Chapter 8 - ROR Analysis for Multiple Alternatives

Report
Chapter 8
Rate of Return
Multiple
Alternatives
Lecture slides to accompany
Engineering Economy
7th edition
Leland Blank
Anthony Tarquin
8-1
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LEARNING OUTCOMES
1. Why incremental analysis is required in ROR
2. Incremental cash flow (CF) calculation
3. Interpretation of ROR on incremental CF
4. Select alternative by ROR based on PW
relation
5. Select alternative by ROR based on AW
relation
6. Select best from several alternatives using
ROR method
8-2
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Why Incremental Analysis is Necessary
Selecting the alternative with highest ROR may not
yield highest return on available capital
Must consider weighted average of total capital available
Capital not invested in a project is assumed to earn at MARR
Example: Assume $90,000 is available for investment and MARR = 16%
per year. If alternative A would earn 35% per year on investment of $50,000, and
B would earn 29% per year on investment of $85,000, the weighted averages are:
Overall RORA = [50,000(0.35) + 40,000(0.16)]/90,000 = 26.6%
Overall RORB = [85,000(0.29) + 5,000(0.16)]/90,000 = 28.3%
Which investment is better, economically?
8-3
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Why Incremental Analysis is Necessary
If selection basis is higher ROR:
Select alternative A
(wrong answer)
If selection basis is higher overall ROR:
Select alternative B
Conclusion: Must use an incremental ROR analysis to make
a consistently correct selection
Unlike PW, AW, and FW values, if not analyzed correctly, ROR
values can lead to an incorrect alternative selection. This is called
the ranking inconsistency problem (discussed later)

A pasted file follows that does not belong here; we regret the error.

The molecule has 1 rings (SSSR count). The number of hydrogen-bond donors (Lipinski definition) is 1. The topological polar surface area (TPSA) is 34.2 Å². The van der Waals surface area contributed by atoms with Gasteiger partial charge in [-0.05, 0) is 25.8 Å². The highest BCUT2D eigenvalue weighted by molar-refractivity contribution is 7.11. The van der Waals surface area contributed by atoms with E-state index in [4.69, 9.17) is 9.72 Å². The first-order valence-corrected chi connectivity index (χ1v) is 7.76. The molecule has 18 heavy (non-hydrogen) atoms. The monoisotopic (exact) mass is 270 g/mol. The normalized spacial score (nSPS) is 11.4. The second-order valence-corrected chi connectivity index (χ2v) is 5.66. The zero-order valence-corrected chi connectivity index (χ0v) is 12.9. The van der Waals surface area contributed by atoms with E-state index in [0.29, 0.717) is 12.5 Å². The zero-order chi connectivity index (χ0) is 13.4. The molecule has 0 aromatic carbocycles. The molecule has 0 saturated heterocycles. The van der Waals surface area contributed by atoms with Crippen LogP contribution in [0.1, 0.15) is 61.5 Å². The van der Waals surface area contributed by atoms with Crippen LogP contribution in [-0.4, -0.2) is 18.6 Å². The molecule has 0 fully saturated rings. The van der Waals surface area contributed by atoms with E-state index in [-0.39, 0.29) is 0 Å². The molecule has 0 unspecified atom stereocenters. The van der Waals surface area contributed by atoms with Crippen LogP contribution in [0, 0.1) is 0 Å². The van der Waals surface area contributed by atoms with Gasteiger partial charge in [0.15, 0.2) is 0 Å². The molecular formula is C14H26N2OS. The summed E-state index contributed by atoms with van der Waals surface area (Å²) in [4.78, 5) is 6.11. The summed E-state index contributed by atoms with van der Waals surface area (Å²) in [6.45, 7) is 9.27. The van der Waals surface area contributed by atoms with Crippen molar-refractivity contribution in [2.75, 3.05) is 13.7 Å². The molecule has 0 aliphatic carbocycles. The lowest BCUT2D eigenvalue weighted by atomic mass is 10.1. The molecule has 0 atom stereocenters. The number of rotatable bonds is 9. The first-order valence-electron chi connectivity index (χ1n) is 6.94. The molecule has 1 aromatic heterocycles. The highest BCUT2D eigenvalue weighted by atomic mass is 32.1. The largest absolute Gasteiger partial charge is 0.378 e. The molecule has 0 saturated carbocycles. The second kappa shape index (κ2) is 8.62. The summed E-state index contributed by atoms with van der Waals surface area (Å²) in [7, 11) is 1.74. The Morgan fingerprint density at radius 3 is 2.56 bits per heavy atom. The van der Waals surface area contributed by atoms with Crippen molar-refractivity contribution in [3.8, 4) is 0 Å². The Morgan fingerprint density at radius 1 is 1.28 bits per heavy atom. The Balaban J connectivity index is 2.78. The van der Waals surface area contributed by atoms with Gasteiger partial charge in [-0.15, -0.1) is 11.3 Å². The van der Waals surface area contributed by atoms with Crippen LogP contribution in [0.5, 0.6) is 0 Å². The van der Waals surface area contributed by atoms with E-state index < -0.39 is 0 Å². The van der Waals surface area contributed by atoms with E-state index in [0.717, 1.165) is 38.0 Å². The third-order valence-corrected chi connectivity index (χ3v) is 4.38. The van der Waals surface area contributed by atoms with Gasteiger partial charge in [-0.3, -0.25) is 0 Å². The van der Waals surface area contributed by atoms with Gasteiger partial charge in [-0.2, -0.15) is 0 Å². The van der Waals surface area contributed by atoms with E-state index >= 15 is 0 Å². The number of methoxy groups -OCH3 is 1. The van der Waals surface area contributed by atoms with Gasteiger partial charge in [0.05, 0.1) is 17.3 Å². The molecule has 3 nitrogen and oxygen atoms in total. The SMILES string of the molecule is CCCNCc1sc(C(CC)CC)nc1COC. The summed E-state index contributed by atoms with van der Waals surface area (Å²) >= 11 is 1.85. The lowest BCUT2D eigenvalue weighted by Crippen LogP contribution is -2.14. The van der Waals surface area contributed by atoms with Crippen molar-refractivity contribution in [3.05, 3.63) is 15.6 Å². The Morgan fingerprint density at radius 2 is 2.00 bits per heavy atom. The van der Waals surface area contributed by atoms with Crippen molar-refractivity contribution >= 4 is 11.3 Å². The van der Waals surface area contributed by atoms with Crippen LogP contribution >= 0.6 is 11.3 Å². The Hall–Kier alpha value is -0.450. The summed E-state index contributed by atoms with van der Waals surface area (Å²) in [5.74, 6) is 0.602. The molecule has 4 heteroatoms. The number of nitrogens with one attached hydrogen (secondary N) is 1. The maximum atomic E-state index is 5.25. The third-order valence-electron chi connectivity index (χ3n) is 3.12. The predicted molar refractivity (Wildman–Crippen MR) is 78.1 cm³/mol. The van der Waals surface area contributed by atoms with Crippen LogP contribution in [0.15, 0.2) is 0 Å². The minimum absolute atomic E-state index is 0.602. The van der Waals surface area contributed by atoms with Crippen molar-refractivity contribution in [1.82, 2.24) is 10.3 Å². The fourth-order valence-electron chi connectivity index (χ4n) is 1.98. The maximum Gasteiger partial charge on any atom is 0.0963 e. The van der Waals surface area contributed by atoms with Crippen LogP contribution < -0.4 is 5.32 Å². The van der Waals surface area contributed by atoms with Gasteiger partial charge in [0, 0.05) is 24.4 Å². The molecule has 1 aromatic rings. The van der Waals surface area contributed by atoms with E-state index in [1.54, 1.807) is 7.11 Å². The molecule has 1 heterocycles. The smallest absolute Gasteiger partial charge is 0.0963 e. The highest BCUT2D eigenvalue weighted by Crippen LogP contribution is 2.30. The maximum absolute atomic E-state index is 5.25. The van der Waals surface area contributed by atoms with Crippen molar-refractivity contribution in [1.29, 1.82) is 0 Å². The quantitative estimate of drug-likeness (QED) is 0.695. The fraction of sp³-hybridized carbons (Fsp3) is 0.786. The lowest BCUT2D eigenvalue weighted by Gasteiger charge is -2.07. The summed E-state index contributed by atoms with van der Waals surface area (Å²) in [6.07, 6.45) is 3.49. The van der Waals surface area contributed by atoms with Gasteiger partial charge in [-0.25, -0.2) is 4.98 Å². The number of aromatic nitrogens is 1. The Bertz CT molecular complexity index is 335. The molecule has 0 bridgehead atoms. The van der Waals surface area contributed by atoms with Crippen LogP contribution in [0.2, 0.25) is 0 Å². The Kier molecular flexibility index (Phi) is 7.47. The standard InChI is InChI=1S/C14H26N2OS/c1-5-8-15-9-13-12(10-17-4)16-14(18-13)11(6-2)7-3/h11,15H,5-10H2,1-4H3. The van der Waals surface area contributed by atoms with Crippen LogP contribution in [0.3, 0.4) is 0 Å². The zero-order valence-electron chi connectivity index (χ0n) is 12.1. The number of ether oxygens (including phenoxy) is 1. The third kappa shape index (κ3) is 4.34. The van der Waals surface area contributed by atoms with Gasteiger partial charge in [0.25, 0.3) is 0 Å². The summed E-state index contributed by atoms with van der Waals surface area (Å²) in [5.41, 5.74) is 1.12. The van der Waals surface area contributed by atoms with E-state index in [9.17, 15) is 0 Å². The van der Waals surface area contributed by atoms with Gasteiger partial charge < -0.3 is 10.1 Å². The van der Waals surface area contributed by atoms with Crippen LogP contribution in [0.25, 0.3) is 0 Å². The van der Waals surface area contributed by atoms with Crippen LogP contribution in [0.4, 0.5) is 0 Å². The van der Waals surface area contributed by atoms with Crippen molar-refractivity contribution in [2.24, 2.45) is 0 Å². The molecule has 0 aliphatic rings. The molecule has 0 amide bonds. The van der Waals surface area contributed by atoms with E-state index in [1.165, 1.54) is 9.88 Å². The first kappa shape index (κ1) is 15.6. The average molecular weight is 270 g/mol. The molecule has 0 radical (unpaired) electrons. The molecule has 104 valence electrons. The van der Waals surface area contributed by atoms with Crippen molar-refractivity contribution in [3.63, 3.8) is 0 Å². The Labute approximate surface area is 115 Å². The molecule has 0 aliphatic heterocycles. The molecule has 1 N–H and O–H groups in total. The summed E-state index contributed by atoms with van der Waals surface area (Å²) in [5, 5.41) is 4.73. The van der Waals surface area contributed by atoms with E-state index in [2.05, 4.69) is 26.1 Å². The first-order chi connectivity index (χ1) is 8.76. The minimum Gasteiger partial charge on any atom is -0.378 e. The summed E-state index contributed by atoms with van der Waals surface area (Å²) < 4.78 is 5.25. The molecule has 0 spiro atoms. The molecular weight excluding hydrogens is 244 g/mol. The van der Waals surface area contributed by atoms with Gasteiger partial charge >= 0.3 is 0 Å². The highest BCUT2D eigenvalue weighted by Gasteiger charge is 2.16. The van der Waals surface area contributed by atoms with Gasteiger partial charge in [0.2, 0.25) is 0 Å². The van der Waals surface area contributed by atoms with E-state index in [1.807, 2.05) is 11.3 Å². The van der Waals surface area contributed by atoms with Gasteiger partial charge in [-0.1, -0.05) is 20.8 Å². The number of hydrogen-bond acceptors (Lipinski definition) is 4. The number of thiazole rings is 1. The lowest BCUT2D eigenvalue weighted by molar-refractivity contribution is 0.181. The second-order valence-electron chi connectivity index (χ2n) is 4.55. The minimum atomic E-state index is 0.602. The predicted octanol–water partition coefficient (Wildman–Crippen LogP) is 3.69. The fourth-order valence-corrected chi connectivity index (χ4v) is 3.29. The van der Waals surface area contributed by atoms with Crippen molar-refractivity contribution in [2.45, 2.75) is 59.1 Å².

8-4
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Calculation of Incremental CF
Incremental cash flow = cash flowB – cash flowA
where larger initial investment is Alternative B
Example: Either of the cost alternatives shown below can be used in
a grinding process. Tabulate the incremental cash flows.
A
B
B-A
First cost, $
-40,000
- 60,000
-20,000
Annual cost, $/year
-25,000
-19,000
+6000
8,000
10,000
+2000
Salvage value, $
The incremental CF is shown in the (B-A) column
The ROR on the extra $20,000 investment in B determines which alternative
to select (as discussed later)
8-5
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Interpretation of ROR on Extra Investment
Based on concept that any avoidable investment that
does not yield at least the MARR should not be made.
Once a lower-cost alternative has been economically justified, the
ROR on the extra investment (i.e., additional amount of money associated
with a higher first-cost alternative) must also yield a ROR ≥ MARR
(because the extra investment is avoidable by selecting the economically-justified
lower-cost alternative).
This incremental ROR is identified as ∆i*
For independent projects, select all that have ROR ≥ MARR
(no incremental analysis is necessary)
8-6
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ROR Evaluation for Two ME Alternatives
(1)
(2)
(3)
(4)
(5)
Order alternatives by increasing initial investment cost
Develop incremental CF series using LCM of years
Draw incremental cash flow diagram, if needed
Count sign changes to see if multiple ∆i* values exist
Set up PW, AW, or FW = 0 relation and find ∆i*B-A
Note: Incremental ROR analysis requires equal-service comparison.
The LCM of lives must be used in the relation
(6) If ∆i*B-A < MARR, select A; otherwise, select B
If multiple ∆i* values exist, find EROR using either
MIRR or ROIC approach.
8-7
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Example: Incremental ROR Evaluation